For example, a_i is the i^th element of the sequence a.

If the sequence is two dimensional, two indices may be used; for example:

b_{i,j} is the i,j^th element of the sequence b.

### Sequence Operations

Mathematical operations can be performed over a sequence.

Two operations are performed on sequences so often that they have their own shorthand: the sum and the multiplication.

#### Sequence Summation

The sum over a sequence is denoted as the uppercase Greek letter sigma. It is specified with the variable and start of the sequence summation below the sigma (e.g. i = 1) and the index of the end of the summation above the sigma (e.g. n).

1 |
Sigma i = 1, n a_i |

This is the sum of the sequence a starting at element 1 to element n.

#### Sequence Multiplication

The multiplication over a sequence is denoted as the uppercase Greek letter pi. It is specified in the same way as the sequence summation with the beginning and end of the operation below and above the letter respectively.

1 |
Pi i = 1, n a_i |

This is the product of the sequence a starting at element 1 to element n.

## Set Notation

A set is a group of unique items.

We may see set notation used when defining terms in machine learning.

### Set of Numbers

A common set you may see is a set of numbers, such as a term defined as being within the set of integers or the set of real numbers.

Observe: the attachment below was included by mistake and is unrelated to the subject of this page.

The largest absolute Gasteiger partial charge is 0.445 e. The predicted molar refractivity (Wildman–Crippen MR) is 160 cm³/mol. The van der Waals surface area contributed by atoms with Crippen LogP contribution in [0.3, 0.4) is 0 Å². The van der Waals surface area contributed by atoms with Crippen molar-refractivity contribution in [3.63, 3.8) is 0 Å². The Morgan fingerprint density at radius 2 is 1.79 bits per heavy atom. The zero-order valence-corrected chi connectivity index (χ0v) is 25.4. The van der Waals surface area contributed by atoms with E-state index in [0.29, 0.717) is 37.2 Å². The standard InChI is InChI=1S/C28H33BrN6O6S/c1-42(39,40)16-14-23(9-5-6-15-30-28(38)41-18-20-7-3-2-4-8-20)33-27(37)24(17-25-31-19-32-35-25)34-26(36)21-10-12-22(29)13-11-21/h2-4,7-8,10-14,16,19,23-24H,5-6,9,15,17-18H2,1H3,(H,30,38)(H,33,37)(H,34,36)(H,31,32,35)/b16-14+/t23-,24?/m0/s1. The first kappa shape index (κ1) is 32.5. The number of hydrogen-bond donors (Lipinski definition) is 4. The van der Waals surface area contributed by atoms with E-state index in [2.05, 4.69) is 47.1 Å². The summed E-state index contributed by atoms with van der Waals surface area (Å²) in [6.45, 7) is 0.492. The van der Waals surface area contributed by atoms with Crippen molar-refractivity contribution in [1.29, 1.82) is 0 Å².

Some common sets of numbers you may see include:

- Set of all natural numbers: N
- Set of all integers: Z
- Set of all real numbers: R

There are other sets; see Special sets on Wikipedia.

We often talk about real values or real numbers when defining terms rather than floating point values, which are really discrete creations for operations in computers.

## Set Membership

It is common to see set membership in definitions of terms.

Set membership is denoted as a symbol that looks like an uppercase “E”.

1 |
a E R |

Which means a is defined as being a member of the set R or the set of real numbers.

There is also a host of set operations; two common set operations include:

- Union, or aggregation: A U B
- Intersection, or overlap: A ^ B

Learn more about sets on Wikipedia.

## Other Notation

There is other notation that you may come across.

I try to lay some of it out in this section.

It is common to define a method in the abstract and then define it again as a specific implementation with separate notation.

For example, if we are estimating a variable x, we may represent it using a notation that modifies the x; for example:

The same notation may have a different meaning in a different context, such as use on different objects or sub-fields of mathematics. For example, a common point of confusion is |x|, which, depending on context, can mean: